I’m hoping you can help me. Do you know where I can get a stone crock? I just broke the one I was going to use. We have a lot of elderberries this year and I don’t want to see them go to waste. I need to get my wine brewing.
Thank You Very Much
I’m very sorry, but we do not have a source for stone crocks.
I would like to point out that a stone crock is not necessary for making wine. In fact, stone crocks are rarely used these days for making wine. Today, home winemakers use plastic fermenters and carboys (water jugs). These items are commonly available at any winemaking shop and are easier to use than a stone crock.
The main advantage with these fermenting containers over a stone crock is that they can be sealed with an air-lock or water trap to effectively protect the wine from any airborne contaminants. It’s hard to keep wine safe in a stone crock.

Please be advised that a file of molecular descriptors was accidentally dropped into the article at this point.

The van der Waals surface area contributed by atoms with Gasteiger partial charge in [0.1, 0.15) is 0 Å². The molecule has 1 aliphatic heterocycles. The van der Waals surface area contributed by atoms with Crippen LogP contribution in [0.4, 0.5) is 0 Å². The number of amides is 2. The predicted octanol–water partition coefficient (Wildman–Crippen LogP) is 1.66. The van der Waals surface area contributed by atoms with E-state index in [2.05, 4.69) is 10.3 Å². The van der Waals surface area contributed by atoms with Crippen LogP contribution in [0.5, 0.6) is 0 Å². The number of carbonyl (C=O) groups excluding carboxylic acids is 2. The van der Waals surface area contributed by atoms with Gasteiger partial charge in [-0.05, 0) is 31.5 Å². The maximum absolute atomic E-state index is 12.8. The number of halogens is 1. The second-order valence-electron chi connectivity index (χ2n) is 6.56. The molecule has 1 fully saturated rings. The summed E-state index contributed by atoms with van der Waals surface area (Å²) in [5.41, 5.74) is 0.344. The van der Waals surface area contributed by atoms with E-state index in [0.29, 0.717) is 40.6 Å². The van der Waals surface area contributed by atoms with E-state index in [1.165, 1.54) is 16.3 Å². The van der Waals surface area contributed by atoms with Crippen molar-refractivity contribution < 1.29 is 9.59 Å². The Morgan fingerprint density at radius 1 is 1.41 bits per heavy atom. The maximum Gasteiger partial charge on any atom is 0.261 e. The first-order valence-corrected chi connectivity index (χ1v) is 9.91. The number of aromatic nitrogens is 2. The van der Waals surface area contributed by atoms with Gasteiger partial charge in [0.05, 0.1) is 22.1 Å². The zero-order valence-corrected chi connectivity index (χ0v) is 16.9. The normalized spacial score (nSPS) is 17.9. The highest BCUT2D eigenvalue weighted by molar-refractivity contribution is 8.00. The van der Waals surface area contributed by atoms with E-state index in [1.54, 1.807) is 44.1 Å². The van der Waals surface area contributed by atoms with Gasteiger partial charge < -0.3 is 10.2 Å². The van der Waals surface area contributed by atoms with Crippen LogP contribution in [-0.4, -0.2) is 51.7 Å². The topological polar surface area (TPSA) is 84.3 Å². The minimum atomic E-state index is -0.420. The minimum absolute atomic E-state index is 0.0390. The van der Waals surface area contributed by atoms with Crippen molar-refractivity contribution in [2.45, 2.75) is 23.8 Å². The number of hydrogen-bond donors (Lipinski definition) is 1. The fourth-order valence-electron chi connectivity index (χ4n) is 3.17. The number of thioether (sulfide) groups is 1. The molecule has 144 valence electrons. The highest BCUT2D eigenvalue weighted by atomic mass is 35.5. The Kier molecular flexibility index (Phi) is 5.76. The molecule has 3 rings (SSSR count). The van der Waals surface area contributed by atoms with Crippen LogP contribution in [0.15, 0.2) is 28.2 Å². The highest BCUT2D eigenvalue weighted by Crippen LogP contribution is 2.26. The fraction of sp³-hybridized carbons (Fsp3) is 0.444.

A second issue is the ability to sanitize the stone crock. With plastic fermenters and carboys you simply treat them with a solution of sodium metabisulfite.
This method works fine with stone crocks too, but only if the inside glazing is not cracked. Most stone crocks you find today have been used and have these aged cracks. The inner depths of these cracks are impossible sanitize completely and become breding-grounds for various bacteria, particularly if the crock has been used for making sauerkraut or vinegar, previously.
Add all this up with the additional fact that stone crocks are fragile and cumbersome to move, and it starts to become apparent that using carboys and plastic fermenters is a much more convenient and safer way to make wine.
Happy Wine Making
Ed Kraus is a 3rd generation home brewer/winemaker and has been an owner of E. C. Kraus since 1999. He has been helping individuals make better wine and beer for over 25 years.